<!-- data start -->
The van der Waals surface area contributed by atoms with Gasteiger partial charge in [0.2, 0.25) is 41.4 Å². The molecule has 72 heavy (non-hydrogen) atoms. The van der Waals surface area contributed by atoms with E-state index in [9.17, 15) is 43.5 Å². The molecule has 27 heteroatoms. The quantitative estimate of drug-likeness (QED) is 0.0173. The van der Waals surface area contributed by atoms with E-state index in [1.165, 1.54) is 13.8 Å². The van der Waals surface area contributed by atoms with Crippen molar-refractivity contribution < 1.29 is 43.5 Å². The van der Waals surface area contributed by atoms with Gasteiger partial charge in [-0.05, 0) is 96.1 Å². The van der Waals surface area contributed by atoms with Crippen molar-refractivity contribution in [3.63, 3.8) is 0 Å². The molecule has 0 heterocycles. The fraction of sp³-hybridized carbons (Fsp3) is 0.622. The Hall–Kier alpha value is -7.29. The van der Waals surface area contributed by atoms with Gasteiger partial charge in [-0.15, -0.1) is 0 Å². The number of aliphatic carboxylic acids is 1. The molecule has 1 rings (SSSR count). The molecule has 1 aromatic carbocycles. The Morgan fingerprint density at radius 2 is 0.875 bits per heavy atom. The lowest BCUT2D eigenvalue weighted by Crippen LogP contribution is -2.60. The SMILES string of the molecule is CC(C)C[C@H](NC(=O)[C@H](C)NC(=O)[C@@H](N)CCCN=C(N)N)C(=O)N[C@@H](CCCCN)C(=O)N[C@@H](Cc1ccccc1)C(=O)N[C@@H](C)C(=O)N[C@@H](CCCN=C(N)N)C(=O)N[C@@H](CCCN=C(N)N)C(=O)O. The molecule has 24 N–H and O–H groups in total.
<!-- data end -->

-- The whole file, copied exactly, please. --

The van der Waals surface area contributed by atoms with Gasteiger partial charge in [0.2, 0.25) is 41.4 Å². The molecule has 72 heavy (non-hydrogen) atoms. The van der Waals surface area contributed by atoms with E-state index in [9.17, 15) is 43.5 Å². The molecule has 27 heteroatoms. The quantitative estimate of drug-likeness (QED) is 0.0173. The van der Waals surface area contributed by atoms with E-state index in [1.165, 1.54) is 13.8 Å². The van der Waals surface area contributed by atoms with Crippen molar-refractivity contribution < 1.29 is 43.5 Å². The van der Waals surface area contributed by atoms with Gasteiger partial charge in [-0.05, 0) is 96.1 Å². The van der Waals surface area contributed by atoms with Crippen molar-refractivity contribution in [3.63, 3.8) is 0 Å². The molecule has 0 heterocycles. The fraction of sp³-hybridized carbons (Fsp3) is 0.622. The Hall–Kier alpha value is -7.29. The van der Waals surface area contributed by atoms with Gasteiger partial charge in [-0.15, -0.1) is 0 Å². The number of aliphatic carboxylic acids is 1. The molecule has 1 rings (SSSR count). The molecule has 1 aromatic carbocycles. The Morgan fingerprint density at radius 2 is 0.875 bits per heavy atom. The lowest BCUT2D eigenvalue weighted by Crippen LogP contribution is -2.60. The SMILES string of the molecule is CC(C)C[C@H](NC(=O)[C@H](C)NC(=O)[C@@H](N)CCCN=C(N)N)C(=O)N[C@@H](CCCCN)C(=O)N[C@@H](Cc1ccccc1)C(=O)N[C@@H](C)C(=O)N[C@@H](CCCN=C(N)N)C(=O)N[C@@H](CCCN=C(N)N)C(=O)O. The molecule has 24 N–H and O–H groups in total.